Illegal fundraising not a big deal to the PCs? Well, it's a big deal to the rest of Albertans who don't appreciate their tax dollars helping a tired, run down party go out and slog unoriginal ideas in the hopes of pulling the wool one more time over the eyes of Albertans.

  4. And one more issue:

    What about the fact the PCs send out invites to prohibited organizations? That is also illegal.

    Also upsetting is the laws the governing PCs have set up around political corruption investigations: the investigations are secretive, done behind closed doors and no investigations are released. If any political information should ever by public, it should be investigations into political ethics and breaking of laws.
    Openness, transparency and trust all ideals of Alison and the current "Changed from within" rendition of the PC party? Prove it, release the details and then my "fake" outrage will be lessened (but probably to be reignited by yet further proof later of more wrongdoing).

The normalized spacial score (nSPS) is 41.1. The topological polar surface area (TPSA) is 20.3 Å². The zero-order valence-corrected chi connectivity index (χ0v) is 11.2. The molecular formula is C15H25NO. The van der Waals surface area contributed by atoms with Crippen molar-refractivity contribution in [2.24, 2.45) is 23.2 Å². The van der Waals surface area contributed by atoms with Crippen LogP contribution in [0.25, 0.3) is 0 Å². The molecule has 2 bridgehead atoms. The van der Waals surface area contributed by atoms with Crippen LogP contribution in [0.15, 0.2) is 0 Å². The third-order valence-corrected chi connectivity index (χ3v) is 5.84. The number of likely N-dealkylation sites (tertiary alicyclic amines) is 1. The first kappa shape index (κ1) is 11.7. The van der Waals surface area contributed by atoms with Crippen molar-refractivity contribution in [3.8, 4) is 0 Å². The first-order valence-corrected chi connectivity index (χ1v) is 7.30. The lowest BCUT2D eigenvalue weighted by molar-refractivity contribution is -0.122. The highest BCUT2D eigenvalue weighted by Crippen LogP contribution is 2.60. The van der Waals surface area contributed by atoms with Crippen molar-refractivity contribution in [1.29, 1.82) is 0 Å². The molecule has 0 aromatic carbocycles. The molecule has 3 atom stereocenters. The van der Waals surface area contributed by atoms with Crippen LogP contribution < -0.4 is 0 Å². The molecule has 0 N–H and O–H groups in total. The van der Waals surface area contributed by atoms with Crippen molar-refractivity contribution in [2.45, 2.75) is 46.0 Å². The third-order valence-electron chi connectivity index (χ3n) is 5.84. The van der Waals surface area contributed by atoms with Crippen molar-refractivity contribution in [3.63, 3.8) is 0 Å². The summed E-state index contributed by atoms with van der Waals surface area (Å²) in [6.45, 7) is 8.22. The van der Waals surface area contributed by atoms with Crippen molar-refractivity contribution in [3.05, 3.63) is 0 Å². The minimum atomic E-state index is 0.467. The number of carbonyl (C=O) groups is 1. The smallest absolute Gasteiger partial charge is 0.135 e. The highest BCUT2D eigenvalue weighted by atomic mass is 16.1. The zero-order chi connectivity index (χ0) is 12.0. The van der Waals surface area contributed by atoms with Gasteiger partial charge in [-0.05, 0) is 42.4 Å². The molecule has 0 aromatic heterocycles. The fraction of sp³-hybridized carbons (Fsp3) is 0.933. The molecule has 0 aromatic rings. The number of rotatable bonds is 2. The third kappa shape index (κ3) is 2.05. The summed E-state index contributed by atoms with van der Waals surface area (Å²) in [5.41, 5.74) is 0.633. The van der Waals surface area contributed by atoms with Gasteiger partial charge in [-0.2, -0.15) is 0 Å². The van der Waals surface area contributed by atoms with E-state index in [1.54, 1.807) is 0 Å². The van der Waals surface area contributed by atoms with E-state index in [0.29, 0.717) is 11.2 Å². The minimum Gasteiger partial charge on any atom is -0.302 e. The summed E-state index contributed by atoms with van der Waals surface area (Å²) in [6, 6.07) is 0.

5. Very interesting interview with Paul Hinman on Rutherford on this topic last week. It sounds like there's more to come.

    Available for replay: - 10AM, Thurs Jan 12:

  6. I believe the issue is neither of these. The issue is the Alberta Government gives x amount of dollars to x University. X University turns around and uses part of their funding to make a donation back to the party or to buy tickets to a fundraising dinner. My understanding has never been about personal purchases but instead public money. Have I, and others musunderstood?

  7. Anonymous Jan 16, 2012 07:09 PM

    Yes, you have misunderstood.